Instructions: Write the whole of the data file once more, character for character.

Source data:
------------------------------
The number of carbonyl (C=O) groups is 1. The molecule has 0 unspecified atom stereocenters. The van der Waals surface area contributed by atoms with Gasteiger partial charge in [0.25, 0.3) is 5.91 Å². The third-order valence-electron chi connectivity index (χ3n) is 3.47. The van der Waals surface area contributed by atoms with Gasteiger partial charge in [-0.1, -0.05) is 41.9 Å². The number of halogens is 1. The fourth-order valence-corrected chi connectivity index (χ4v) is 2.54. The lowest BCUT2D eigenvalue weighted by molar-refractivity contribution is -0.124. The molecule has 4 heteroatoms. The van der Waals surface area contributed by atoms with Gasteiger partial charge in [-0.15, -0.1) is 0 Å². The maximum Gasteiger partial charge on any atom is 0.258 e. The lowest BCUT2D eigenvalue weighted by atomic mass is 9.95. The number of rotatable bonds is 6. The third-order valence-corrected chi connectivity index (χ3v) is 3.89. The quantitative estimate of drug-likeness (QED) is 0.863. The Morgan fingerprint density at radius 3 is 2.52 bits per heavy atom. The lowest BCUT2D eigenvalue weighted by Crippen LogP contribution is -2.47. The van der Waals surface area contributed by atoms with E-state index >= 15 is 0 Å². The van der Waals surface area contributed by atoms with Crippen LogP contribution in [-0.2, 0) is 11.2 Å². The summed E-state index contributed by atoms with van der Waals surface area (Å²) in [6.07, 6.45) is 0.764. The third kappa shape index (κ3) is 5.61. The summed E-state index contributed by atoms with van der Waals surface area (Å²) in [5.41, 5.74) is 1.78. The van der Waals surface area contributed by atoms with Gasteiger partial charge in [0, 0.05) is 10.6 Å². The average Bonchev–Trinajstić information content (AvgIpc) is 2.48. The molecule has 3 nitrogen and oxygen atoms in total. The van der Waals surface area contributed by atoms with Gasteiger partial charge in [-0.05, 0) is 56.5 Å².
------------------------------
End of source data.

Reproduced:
The number of carbonyl (C=O) groups is 1. The molecule has 0 unspecified atom stereocenters. The van der Waals surface area contributed by atoms with Gasteiger partial charge in [0.25, 0.3) is 5.91 Å². The third-order valence-electron chi connectivity index (χ3n) is 3.47. The van der Waals surface area contributed by atoms with Gasteiger partial charge in [-0.1, -0.05) is 41.9 Å². The number of halogens is 1. The fourth-order valence-corrected chi connectivity index (χ4v) is 2.54. The lowest BCUT2D eigenvalue weighted by molar-refractivity contribution is -0.124. The molecule has 4 heteroatoms. The van der Waals surface area contributed by atoms with Gasteiger partial charge in [-0.15, -0.1) is 0 Å². The maximum Gasteiger partial charge on any atom is 0.258 e. The lowest BCUT2D eigenvalue weighted by atomic mass is 9.95. The number of rotatable bonds is 6. The third-order valence-corrected chi connectivity index (χ3v) is 3.89. The quantitative estimate of drug-likeness (QED) is 0.863. The Morgan fingerprint density at radius 3 is 2.52 bits per heavy atom. The lowest BCUT2D eigenvalue weighted by Crippen LogP contribution is -2.47. The van der Waals surface area contributed by atoms with E-state index >= 15 is 0 Å². The van der Waals surface area contributed by atoms with Crippen LogP contribution in [-0.2, 0) is 11.2 Å². The summed E-state index contributed by atoms with van der Waals surface area (Å²) in [6.07, 6.45) is 0.764. The third kappa shape index (κ3) is 5.61. The summed E-state index contributed by atoms with van der Waals surface area (Å²) in [5.41, 5.74) is 1.78. The van der Waals surface area contributed by atoms with Gasteiger partial charge in [0, 0.05) is 10.6 Å². The average Bonchev–Trinajstić information content (AvgIpc) is 2.48. The molecule has 3 nitrogen and oxygen atoms in total. The van der Waals surface area contributed by atoms with Gasteiger partial charge in [-0.05, 0) is 56.5 Å².